Any view over the edge of the cliff produced feelings of vertigo and were conducted by crawling on tummies to peer down at inaccessible sandy coves.
The gorse and blackthorn lay low on the ground and in places we passed great meadows of heather which must be a wonderful sight in the spring.
Bedruthan Steps are justly famous, having been a convenient charabanc distance from Newquay. The giant would have been proud of his legacy. As the surf and sand pounded against the columns, we wondered that they still managed to survive and had not been ground down by time.
Below us, a series of steep-sided coves rumbled to the road of the breaking waves and we spotted the first of many natural arches.
Around Park Head, we approached the Trescore islands -which tempted us to wonder again what makes them an island rather than a rock – which formed a tranquil pool in an otherwise fractious sea.
It is a surprise that no one ever attempted to close up the gaps to make a small natural harbour.
Porthcothan, a long thin beach, was disappointing in not being able to provide coffee and so we made our way onwards passed a series of maelstroms, one of which was throwing spume up high and covering the neighbouring cliffs with white blossom like a field of dandelion clocks. The entire cliff face was plastered with ‘shaving foam’.
A welcome break in a YHA cafe in Treyarnon – highly recommended – provided the necessary coffee before we descended into the touristic area around Trevose Head, our eyes looking seaward to avoid seeing the golf course.
Constantine Bay provided some enjoyable sand-dune crossing but we were soon back climbing the grassy slopes to the head. Here we met our first enormous, almost circular, sink hole. It does not do to wonder too hard whether the rock beneath one’s feet is as friable as the rock in the sink hole must have been to have been worn away from underneath.
A brief detour to Dinas Head was essential and we noted the Coastguard pole, set here no doubt, for training in breeches buoys and similar rescues, the pole standing in for the truncated mast of a ship.
Rounding Trevose Head, a whole new vista opened up, stretching far to the north, a view that would no doubt become familiar as we made our way towards far-distant Devon.
But close at hand was another less welcome vista: a quite ghastly mobile home camp right up close to the path at the back of Mother Ivy’s Bay. Why, we wondered, did the units have to be so close together; so close to the edge; so white when they could have been brown or green to blend into the landscape as we had seen at shack-land on the south coast near Freathy? What might have been a charming view was ruined by the proximity and massing of the camp.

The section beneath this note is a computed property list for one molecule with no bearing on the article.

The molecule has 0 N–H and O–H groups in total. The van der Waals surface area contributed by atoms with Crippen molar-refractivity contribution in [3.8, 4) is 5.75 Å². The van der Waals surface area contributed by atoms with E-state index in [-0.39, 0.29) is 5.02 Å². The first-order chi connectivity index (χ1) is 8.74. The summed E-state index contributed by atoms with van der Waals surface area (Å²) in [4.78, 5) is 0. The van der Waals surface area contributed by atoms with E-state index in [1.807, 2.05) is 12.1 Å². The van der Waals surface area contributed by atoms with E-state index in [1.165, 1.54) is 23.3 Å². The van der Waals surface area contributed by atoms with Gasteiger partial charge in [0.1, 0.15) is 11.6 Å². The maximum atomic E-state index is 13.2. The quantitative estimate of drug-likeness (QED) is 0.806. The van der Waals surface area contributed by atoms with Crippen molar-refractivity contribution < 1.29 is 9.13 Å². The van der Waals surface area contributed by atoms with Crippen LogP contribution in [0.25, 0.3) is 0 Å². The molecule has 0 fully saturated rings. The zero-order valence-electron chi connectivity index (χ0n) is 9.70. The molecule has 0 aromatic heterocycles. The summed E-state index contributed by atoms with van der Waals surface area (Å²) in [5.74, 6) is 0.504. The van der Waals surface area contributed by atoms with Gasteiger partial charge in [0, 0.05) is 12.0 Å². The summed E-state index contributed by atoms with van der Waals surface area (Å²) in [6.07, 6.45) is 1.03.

Quite suddenly, the sun came out and great shafts of light shone like a powerful searchlight on sections of cliff and the sea. The familiar colours were back: a blue-green sea and watery blue sky.
We stopped to admire the tamarisk which was in flower – a lovely soft pinky purple – and to watch two kestrels hovering effortlessly in the strong wind just above our heads.
The going had been sufficiently easy that we were considering revising our plan and to walk the extra distance to Padstow but, as we walked, we spied our hosts for the night and diverted with them to the generous comfort of Trevone for some rest and recuperation.
We had covered 12 miles in almost exactly four hours of easy going.
We picked up where we had left off the following morning, walking out of Trevone and once more up onto the high cliffs, passing another sink hole called, like its predecessor, by the simple and descriptive name ‘the round hole’. It was overcast.
Once again, the cliffs were high, solid and sheer. Below us the waves pounded against the cliffs making the ground we walked on feel as though it was shaking from their power.
Rising to Stepper Point, we passed a herd of bullocks, one of whom seemed to be contemplating a swift exit as he peered over the edge to a sheer drop of several hundred feet to the base of Butter Hole.
As we passed the point, the view over the broad Camel estuary opened on our right, the waves breaking far across the inland bay.
It was a little way from the mouth of the Camel to Padstow itself for the town is hidden behind yet another small headland: St Saviour’s Point which bristles with hidden fortifications which have been re-captured by nature.
Across the river, the dunes of Rock, St Enodoc and Polzeath beckoned us onwards but they were for another day.
We entered Padstow through the Chapel Style Fields, counting over 60 benches in a single long row, each named for some dear departed. It was hard not to agree that the view is well worth stopping and admiring but there was something depressingly municipal in the arrangement.
We headed for the church and a welcoming cup of coffee with friends. We had walked 5.2 easy miles in just under two hours. This is a lovely and classic stretch of north coast (except for the holiday park).